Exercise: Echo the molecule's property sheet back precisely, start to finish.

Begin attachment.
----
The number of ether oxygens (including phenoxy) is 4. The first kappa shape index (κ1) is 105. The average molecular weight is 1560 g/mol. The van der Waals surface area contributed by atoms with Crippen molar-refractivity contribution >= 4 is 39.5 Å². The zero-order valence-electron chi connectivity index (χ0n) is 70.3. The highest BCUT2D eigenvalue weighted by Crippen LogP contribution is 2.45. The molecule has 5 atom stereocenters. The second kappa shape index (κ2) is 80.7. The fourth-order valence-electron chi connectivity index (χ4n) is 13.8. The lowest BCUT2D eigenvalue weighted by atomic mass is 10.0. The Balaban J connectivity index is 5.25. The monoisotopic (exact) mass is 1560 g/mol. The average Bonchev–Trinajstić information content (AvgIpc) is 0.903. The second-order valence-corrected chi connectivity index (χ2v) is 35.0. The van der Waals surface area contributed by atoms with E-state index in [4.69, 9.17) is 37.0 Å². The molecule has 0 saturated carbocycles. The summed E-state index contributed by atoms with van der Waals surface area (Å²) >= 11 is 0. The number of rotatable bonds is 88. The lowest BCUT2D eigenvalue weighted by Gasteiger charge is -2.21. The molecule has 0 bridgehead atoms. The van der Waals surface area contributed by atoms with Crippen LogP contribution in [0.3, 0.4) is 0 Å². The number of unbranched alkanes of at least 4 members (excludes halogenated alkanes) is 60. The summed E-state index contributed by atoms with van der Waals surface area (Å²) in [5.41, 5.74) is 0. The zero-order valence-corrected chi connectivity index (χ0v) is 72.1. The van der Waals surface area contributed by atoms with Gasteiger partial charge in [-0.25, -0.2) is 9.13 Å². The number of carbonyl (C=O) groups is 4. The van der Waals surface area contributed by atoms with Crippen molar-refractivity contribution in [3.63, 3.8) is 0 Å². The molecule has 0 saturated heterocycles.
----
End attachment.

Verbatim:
The number of ether oxygens (including phenoxy) is 4. The first kappa shape index (κ1) is 105. The average molecular weight is 1560 g/mol. The van der Waals surface area contributed by atoms with Crippen molar-refractivity contribution >= 4 is 39.5 Å². The zero-order valence-electron chi connectivity index (χ0n) is 70.3. The highest BCUT2D eigenvalue weighted by Crippen LogP contribution is 2.45. The molecule has 5 atom stereocenters. The second kappa shape index (κ2) is 80.7. The fourth-order valence-electron chi connectivity index (χ4n) is 13.8. The lowest BCUT2D eigenvalue weighted by atomic mass is 10.0. The Balaban J connectivity index is 5.25. The monoisotopic (exact) mass is 1560 g/mol. The average Bonchev–Trinajstić information content (AvgIpc) is 0.903. The second-order valence-corrected chi connectivity index (χ2v) is 35.0. The van der Waals surface area contributed by atoms with E-state index in [4.69, 9.17) is 37.0 Å². The molecule has 0 saturated carbocycles. The summed E-state index contributed by atoms with van der Waals surface area (Å²) >= 11 is 0. The number of rotatable bonds is 88. The lowest BCUT2D eigenvalue weighted by Gasteiger charge is -2.21. The molecule has 0 bridgehead atoms. The van der Waals surface area contributed by atoms with Crippen LogP contribution in [0.3, 0.4) is 0 Å². The number of unbranched alkanes of at least 4 members (excludes halogenated alkanes) is 60. The summed E-state index contributed by atoms with van der Waals surface area (Å²) in [5.41, 5.74) is 0. The zero-order valence-corrected chi connectivity index (χ0v) is 72.1. The van der Waals surface area contributed by atoms with Gasteiger partial charge in [-0.25, -0.2) is 9.13 Å². The number of carbonyl (C=O) groups is 4. The van der Waals surface area contributed by atoms with Crippen molar-refractivity contribution in [3.63, 3.8) is 0 Å². The molecule has 0 saturated heterocycles.